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```
Date: 09/25/2001 at 19:22:53
From: Paul

Dear Dr. Math,

I was given a number in binary (10110111), and asked to convert first
to decimal using 2s complement, then to BCD (binary coded decimal). My
problem is in the understanding of how 2s complement works. Could you
help me?

Paul
```

```
Date: 09/26/2001 at 03:43:51
From: Doctor Jeremiah
Subject: Re: Binary addition (2s complement)

Hi Paul,

2's complement was invented just so that binary numbers could be
negative. If a binary number is positive, then 2's complement does
nothing. So how do we know if a 2's complement binary number is
negative?

Well, it depends on how many digits you are supposed to use. The
reason this makes a difference is that if you are using 16-digit
binary numbers, a number is negative if the 16th digit (the one on the
left) is 1. So in this case your number (10110111) is actually
0000000010110111 and does not have a 1 in the 16th digit.

However, if you are using 8-digit binary numbers, then your number
(10110111) does have a 1 in the eighth digit (far left), and your
number will be negative in this case.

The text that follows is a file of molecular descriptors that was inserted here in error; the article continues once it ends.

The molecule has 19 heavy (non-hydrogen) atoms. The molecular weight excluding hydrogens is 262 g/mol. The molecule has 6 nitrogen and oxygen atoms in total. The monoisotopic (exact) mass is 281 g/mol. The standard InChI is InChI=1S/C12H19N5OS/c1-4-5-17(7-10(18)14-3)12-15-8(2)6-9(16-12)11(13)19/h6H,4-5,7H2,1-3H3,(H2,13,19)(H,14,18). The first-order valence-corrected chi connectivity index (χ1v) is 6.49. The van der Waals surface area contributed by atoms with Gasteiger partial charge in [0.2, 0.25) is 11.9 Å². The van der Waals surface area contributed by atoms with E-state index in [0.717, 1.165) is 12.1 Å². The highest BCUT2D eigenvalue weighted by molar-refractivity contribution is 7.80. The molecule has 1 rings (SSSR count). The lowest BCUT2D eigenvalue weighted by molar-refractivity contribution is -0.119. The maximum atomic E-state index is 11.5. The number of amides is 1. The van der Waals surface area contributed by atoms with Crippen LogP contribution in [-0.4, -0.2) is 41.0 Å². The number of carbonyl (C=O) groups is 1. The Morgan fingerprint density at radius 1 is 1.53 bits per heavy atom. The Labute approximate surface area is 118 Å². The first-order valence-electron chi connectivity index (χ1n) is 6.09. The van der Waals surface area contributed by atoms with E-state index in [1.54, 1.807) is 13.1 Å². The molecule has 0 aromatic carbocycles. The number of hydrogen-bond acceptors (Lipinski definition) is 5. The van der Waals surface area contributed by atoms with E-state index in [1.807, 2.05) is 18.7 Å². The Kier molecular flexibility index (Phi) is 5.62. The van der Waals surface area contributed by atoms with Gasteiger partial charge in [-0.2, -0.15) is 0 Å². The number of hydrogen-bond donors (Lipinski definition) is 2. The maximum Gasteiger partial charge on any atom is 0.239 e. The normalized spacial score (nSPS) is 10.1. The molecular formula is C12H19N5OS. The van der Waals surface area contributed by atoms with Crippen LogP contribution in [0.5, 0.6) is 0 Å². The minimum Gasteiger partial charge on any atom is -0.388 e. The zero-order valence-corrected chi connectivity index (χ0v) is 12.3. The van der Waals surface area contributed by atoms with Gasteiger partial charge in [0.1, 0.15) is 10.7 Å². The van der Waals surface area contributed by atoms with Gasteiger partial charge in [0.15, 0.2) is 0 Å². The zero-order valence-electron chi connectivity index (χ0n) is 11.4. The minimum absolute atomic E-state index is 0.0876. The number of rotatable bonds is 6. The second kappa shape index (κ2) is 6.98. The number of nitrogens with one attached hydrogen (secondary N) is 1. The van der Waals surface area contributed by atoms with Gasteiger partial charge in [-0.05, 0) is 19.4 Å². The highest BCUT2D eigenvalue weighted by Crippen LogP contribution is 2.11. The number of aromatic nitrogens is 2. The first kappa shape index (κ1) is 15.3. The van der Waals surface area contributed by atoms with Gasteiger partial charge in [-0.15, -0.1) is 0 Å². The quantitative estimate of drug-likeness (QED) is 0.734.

Lets assume that the binary numbers are 8 digits long. That way your
number is negative and far more interesting.

When you subtract x from y using the 2's complement rules, you
basically just invert all the bits of x, add one to x, and then add
that to y instead of subtracting.

For example:

00000000        00000000          00000000
- 00000001 ===> + 11111110+1 ===> + 11111111

So 00000000 - 00000001 (positive) = 11111111 (negative number)

To find the value, you convert it to a positive number and then put a

Well if we do the same thing in reverse:

1. Take 10110111 and subtract 1 = 10110110
2. Take 10110110 and invert the bits = 01001001

This number (01001001) is the positive value that would have to be
subtracted from 0 to give you 10110111.

So 00000000 - 01001001 (positive) = 10110111 (negative number)

00000000        00000000          00000000
- 01001001 ===> + 10110110+1 ===> + 10110111

It's relatively easy to convert 01001001 to decimal because there is
nothing special to do: 0 (00000000) - 73 (01001001) = -73 (10110111).

- Doctor Jeremiah, The Math Forum
http://mathforum.org/dr.math/
```
Associated Topics:
High School Number Theory

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